Achieving sustainability at the workplace

Polin Kumar Saha | Published: August 10, 2018 21:33:37 | Updated: August 31, 2018 21:35:27


The word 'sustainability' has become a part of our daily life. Any individual action at workplace or home, whether it is small or large - can be a significant contribution towards achieving sustainability.

Adopting Sustainability concept in corporate culture can reshape daily lifestyle and provide the workforce with many strategic alternatives to overcome challenges to sustainability. Physical and mental health is also influenced by consumption behaviour of natural resources, which influences employee efficiency and skills in many ways.

New attitude to behavioural change has opened up scope through which effective corporate decisions can be taken daily in an office environment.

Initially, a list of the concerned and important resources that matters to the workforce needs to be made. This checklist needs to be prepared so that natural resources are consumed in a sustainable manner rather than exhaustively. This method can be a very important agenda for any implementation programmes at the workplace, as every organisation deserves to be transformed in the context of achieving SDGs (Sustainable Development Goals). As a developing country, the individual and collective thoughts and actions should also be aligned with global changes and the achievements need to be tracked.

Based on the sustainability approach, the reasons behind personal and organisation decisions need to be understood despite limitations.

An ideal office should have some essential characteristics. The office should be environment-friendly and healthy; comfortable and good-looking so that work can be performed easily. The office should be affordable for operations and maintenance; connected with the neighbourhood and community; well-organised with a workforce whose members are in agreement about how energy, water, space and materials should be used.

In general, the workplace can be made more sustainable through the following factors:

1) UTILITIES: This refers to basic utilities like water, electricity, fuel, gas etc. Most of these services directly release harmful gases into the atmosphere. If a sound plan with alternative options for these services can be made, offices will become more sustainable. For example, electricity can be produced from renewable resources like solar power and waste in a small scale. In addition, natural light (sunlight) and, or sensor light can be used for most of the spaces of the office building. Another example, inexpensive devices for water supply like faucet aerators and low flow bathroom devices can be considered. Rainwater harvesting and preservation can be another source for daily water needs. However, any of these systems should be implemented following consultation with experts. Overall, such methods can help with cost reduction.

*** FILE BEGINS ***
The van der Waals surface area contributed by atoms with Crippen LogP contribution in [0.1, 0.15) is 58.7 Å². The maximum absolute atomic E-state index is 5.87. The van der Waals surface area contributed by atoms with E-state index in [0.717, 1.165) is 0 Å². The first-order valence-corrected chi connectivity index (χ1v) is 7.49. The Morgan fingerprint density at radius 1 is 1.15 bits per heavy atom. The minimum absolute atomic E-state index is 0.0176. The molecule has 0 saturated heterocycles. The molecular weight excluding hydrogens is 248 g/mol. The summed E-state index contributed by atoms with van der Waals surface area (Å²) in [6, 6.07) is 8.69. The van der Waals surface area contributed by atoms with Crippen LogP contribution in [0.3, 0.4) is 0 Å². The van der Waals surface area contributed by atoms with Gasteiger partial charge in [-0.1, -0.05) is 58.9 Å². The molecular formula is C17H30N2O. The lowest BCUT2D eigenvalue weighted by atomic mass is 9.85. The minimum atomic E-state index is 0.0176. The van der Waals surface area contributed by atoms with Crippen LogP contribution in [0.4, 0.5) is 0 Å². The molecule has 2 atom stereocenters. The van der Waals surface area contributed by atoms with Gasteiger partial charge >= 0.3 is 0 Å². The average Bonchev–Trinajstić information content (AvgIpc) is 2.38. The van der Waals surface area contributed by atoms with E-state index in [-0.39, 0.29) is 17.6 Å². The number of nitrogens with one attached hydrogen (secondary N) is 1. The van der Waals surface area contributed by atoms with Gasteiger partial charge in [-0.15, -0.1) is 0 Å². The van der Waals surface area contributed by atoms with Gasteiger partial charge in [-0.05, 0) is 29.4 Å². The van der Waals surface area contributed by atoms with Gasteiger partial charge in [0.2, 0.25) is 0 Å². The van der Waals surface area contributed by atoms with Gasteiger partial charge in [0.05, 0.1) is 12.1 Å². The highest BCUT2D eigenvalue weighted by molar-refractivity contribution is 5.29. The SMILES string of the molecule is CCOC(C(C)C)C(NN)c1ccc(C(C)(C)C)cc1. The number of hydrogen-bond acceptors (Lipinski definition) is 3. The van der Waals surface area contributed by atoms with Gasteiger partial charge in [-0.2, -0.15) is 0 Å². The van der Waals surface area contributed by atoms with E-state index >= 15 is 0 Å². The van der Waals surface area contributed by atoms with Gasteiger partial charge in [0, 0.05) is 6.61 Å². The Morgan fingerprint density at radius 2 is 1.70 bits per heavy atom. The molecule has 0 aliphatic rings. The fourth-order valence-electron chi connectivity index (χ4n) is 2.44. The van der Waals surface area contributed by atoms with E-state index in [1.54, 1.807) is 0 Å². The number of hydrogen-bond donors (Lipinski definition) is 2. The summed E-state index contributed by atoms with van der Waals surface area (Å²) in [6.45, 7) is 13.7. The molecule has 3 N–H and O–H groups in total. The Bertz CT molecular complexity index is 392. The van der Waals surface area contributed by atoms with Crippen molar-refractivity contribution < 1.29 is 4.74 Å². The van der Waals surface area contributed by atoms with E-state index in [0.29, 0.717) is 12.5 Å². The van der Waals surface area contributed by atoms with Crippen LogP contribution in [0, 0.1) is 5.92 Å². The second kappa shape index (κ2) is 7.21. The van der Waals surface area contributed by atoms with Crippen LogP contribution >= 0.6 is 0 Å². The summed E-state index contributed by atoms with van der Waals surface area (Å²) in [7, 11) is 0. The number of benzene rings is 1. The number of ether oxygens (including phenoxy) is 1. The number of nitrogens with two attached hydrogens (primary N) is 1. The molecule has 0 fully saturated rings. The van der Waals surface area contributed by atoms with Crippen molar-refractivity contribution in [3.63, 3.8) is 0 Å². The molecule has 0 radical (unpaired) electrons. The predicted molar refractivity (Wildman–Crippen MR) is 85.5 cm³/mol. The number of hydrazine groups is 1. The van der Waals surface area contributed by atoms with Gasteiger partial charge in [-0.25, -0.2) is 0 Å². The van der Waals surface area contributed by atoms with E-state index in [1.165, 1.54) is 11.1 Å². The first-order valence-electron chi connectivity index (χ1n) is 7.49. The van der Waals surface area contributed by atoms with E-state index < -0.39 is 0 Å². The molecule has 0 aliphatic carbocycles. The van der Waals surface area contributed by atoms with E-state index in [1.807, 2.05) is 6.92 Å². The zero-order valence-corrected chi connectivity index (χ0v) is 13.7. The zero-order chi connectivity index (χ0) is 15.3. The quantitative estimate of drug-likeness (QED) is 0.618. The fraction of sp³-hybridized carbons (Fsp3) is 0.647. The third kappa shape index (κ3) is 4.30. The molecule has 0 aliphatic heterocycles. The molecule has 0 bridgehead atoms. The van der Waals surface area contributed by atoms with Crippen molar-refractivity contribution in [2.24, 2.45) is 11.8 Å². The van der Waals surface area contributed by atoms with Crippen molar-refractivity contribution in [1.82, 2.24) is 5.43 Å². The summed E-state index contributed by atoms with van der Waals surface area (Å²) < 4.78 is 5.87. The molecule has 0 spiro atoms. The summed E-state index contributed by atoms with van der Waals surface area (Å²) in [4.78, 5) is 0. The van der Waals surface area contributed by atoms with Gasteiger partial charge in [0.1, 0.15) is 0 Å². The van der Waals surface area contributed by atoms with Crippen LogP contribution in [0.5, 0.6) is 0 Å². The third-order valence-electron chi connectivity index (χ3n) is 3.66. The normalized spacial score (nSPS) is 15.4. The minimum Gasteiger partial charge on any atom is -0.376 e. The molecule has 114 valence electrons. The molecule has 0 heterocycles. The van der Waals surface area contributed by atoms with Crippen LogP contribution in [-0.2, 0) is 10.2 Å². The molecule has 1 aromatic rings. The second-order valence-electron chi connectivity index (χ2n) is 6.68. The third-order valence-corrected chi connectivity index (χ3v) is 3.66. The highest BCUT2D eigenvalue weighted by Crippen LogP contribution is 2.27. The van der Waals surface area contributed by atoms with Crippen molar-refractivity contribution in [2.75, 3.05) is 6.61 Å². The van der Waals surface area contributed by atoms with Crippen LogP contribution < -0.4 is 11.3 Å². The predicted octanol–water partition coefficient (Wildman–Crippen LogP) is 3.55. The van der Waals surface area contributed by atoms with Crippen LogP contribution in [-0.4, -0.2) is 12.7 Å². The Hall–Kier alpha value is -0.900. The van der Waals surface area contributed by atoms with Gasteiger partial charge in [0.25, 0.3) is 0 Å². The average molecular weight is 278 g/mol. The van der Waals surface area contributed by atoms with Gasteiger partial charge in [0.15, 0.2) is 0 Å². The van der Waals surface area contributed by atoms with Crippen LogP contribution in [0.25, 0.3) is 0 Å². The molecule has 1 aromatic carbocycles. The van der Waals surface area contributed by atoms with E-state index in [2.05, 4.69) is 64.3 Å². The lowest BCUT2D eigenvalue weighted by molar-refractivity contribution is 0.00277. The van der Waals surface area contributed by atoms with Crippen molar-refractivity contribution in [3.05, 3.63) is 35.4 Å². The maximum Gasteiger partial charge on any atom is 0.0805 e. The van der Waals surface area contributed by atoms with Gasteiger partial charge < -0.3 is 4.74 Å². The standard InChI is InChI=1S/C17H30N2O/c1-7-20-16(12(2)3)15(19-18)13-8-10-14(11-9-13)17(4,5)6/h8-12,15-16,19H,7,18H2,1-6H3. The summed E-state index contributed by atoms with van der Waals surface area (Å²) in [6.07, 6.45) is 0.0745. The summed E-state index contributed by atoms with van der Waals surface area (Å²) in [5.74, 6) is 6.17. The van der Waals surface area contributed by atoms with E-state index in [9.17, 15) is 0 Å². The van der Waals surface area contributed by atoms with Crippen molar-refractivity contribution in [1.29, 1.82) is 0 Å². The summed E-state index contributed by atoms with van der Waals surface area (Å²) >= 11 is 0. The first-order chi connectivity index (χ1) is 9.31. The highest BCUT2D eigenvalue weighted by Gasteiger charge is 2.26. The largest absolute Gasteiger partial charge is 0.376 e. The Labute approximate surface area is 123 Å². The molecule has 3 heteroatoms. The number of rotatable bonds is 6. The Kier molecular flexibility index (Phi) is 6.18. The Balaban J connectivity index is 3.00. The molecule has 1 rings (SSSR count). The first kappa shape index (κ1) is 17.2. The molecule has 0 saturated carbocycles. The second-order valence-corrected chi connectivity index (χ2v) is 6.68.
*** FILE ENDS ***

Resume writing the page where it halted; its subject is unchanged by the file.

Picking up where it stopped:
2) FITNESS CENTRE: A small gymnasium can be set up with few instruments in the office premises. Employees can use this space after office or during weekend/holidays in different ways, e.g. on daily-basis, slot-wise or through booking system. On the other hand, under sustainability practices, walking and cycling can be promoted. A small bicycle pool can be set up at office premises under the fitness centre from where employees can rent bicycles.

3) WASTE MANAGEMENT: The production of waste at the office should be allowed to become self-sustaining. Corporate waste can be taken care of through four processes- reduce, reuse, recycle, or dispose. For this purpose, we can have separate bins at office premises to collect different types of wastes for reuse, recycle and dispose. We can also develop and circulate our strategic approach among other employees for managing wastes on a daily basis.  

4) DESKTOP GARDENING: Desktop/indoor gardening is not only an aesthetic beauty, a physical, mental and emotional wellbeing of people can also be positively influenced through such gardening. For example, filling the surroundings of individual desktop, meeting-room, or corridors of the office with plants and greenery can be great initiatives in corporate practices towards sustainability. Some selective long, grassy trees and flowers can be grown to conserve the environment by minimising carbon footprint, and providing fresh oxygen.

It is important to consider a sustainability-based corporate culture that can solve most daily problems faced by employees in the most advanced methods/realistic approaches.

On the other hand, rapid and unplanned growth of Dhaka is adversely affecting the environment. Groundwater is declining while only half of the total population in the country has access to electricity. The per capita energy consumption in Bangladesh is also one of the lowest in the world.

So, time has come to consider the ways through which individual actions can lead to social change.

Polin Kumar Saha is a Senior Research Associate at BRAC Research and Evaluation Division

polin.msls2009@gmail.com

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